If that’s doable it’d be easier then to illustrate how to pick a cherrypicked collection, average that and display it?

    Sometimes “show rather than tell” is convincing.

    Yeah, I know, it’s a ‘simple matter of programming’ and I’m not a programmer, nor a statistician. My one percent contribution is done ….

    • How about something a little less ambitious – modifying M&M script so as to save *both* the 1% sample and a true random sample. And then generate a selection of hockey sticks from both (i.e. as in Wegman Fig 4-4), and show the two “versions” of Fig 4-4 side by side.

      What you would see in the “random” selection would be approximately equal number of upward and downward hockey sticks, and with HSIs from 1 to 2 (median of 1.6), instead of all 1.9 or higher. Still all recognizable hockey sticks, but with some upside down and in general not as pronounced. (And yes the orientation doesn’t matter to the subsequent regression against instrumental temperature. But it should still be shown and explained, not ignored for visual effect. )

      This is part of a more ambitious project I’m considering, which would look at the effect of a number of processing options, under different “noise” models. But that first step might happen fairly soon.

    • Gavin's Pussycat

      Hank, I love the ‘basketball court’ imagery. Very graphic, and — look Ma, no math!

      It should be elaborated. Surely Peter Sinclair knows what to do 😉

  92. William Holder

    [DC: Please read the comment policy and try again. Or not. Thanks!]

  93. I went back and checked the quote Steve Metzler gave above.

    The ARFIMA noise produced pretty hockey sticks but introduced a secondary complication and replications have focused on AR1 examples. To set parameters for the simulation, we calculated AR1 coefficients on the North American AD1400 tree ring network using a simple application of the arima function in R: arima.coef = arima(x,order=c(1,0,0))

    It comes from this “Tangled Web” CA post in the aftermath of the Wegman report and Ritson’s critique (which has now been resurrected).

    Here McIntyre seems to suggest that Ritson was criticizing the so-called empirical AR1 null proxies (parameter derived directly from each real proxy series).

    But Ritson was clearly referring to the “full acf”, i.e. the ARFIMA used in M&M and mechanically reproduced by Wegman et al. Sure, the proxy-derived AR1 is in the code (it’s the “arima” option), but there is no indication that the results were ever published. Yet McIntyre seems to imply otherwise. Notice also that McIntyre refers to both noise models as red noise.

    McIntyre also seems to suggest that Ammann and Wahl were discussing this so-called “emprical AR1” noise model in their paper. But they too were criticising the “full acf” ARFIMA null proxies.

    Not so coincidentally, McShane and Wyner also discussed the Ammann and Wahl supposed critique of “empirical AR1”. (That’s a mistake I didn’t notice on first reading, as I hadn’t looked closely at M&M 2005 nor Wegman et al section 4 at that time).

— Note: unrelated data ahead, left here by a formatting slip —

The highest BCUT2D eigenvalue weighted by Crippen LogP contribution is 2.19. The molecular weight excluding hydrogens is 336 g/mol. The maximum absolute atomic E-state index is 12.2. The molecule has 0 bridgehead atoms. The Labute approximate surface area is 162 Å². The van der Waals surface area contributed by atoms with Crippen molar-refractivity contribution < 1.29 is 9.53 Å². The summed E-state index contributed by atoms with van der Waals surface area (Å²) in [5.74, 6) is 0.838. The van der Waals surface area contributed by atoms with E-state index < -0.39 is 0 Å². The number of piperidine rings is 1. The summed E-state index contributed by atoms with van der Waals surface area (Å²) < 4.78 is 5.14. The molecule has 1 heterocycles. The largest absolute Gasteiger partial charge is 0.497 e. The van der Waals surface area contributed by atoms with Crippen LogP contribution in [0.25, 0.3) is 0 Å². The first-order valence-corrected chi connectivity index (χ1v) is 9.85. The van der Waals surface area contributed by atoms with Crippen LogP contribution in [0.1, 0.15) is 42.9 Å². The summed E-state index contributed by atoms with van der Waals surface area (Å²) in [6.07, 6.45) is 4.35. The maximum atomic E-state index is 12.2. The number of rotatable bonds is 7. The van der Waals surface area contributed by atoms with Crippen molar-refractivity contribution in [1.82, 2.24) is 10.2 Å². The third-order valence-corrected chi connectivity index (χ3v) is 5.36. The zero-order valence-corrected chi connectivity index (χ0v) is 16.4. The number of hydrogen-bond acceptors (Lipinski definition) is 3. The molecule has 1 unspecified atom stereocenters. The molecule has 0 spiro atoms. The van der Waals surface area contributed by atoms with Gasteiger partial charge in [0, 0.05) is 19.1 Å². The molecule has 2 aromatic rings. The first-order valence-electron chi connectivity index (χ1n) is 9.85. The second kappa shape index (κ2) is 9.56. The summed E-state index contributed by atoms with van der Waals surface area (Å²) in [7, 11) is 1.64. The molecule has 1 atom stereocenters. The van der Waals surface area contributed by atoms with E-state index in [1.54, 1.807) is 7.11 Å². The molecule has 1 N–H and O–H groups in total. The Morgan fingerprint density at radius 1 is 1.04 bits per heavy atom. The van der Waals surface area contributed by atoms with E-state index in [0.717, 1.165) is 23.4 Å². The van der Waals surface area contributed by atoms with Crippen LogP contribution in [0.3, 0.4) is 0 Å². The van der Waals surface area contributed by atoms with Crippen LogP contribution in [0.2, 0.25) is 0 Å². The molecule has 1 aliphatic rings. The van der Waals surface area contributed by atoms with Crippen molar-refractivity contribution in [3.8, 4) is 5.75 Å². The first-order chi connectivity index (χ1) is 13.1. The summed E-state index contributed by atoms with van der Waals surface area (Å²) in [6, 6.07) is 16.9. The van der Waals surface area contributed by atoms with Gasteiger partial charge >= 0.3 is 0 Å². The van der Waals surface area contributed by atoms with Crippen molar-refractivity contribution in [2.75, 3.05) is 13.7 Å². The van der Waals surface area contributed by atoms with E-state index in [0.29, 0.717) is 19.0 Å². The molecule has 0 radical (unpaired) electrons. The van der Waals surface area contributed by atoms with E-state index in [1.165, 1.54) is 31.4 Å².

I wonder how that happened?

    Then there’s the obscure reference to “replications”. Does this mean that the McIntyre is claiming Wegman ran the arima(1, 0, 0) proxy-derived noise model?

    Tangled web indeed.

  94. Just a note- the various submitted-for-publication critiques of McShane and Wyner 2010 are appearing as drafts at various places. When is the street date on the journal issue containing them (is it the same as the actual publication of MW), and is there any idea of how many there will be?

  95. Hi DC,

    I’m sure this happens quite often, but it’s pretty easy to know what W. Holder’s comments were: no doubt the identical ones he posted here, here, here, here (with the added creative opener of “You clearly have not spent enough time researching this issue”), here, and here, which, interestingly, are the same comments posted by “averageguy” here. In fact, typing a couple of phrases from Mr. Holder’s comment into turned up about a dozen identical posts in late 2009 to early 2010 in response to articles about the UEA e-mail theft, at mostly obscure and varied websites (i.e., ones where the audience isn’t likely to have much knowledge of climate science) rather than the most prominent climate websites. I wonder what else Mr. Holder does in his spare time (and how well he knows Mr. Averageguy, assuming they aren’t the same person)? I expected to find the exact same text quoted from the Heartland Institute, or some other such industry-funded source, but it didn’t seem worth the effort to keep looking.

  96. William Holder

    Hi DC. I reviewed the comment policy and don’t understand where I went wrong. If you don’t feel the comment is appropriate here, please offer me a response via email. Thank you. William.

    [DC: Your last comment was off-topic and a recycled denialist talking point, with a link to a website known to propagate misinformation. That’s three problems right there.

    Now you’ve added discussion of comment policy itself, once again off-topic and not a subject of interest. This will be the only explanation you’ll get. If you don’t like or understand the comment policy, there are plenty of other blogs for you try. Thanks! ]

  97. John Mashey and Deepclimate should be congratulated for this work. I have always thought that some of the main stream have conceded too much by ignoring this topic which is still very much alive for the contrarians.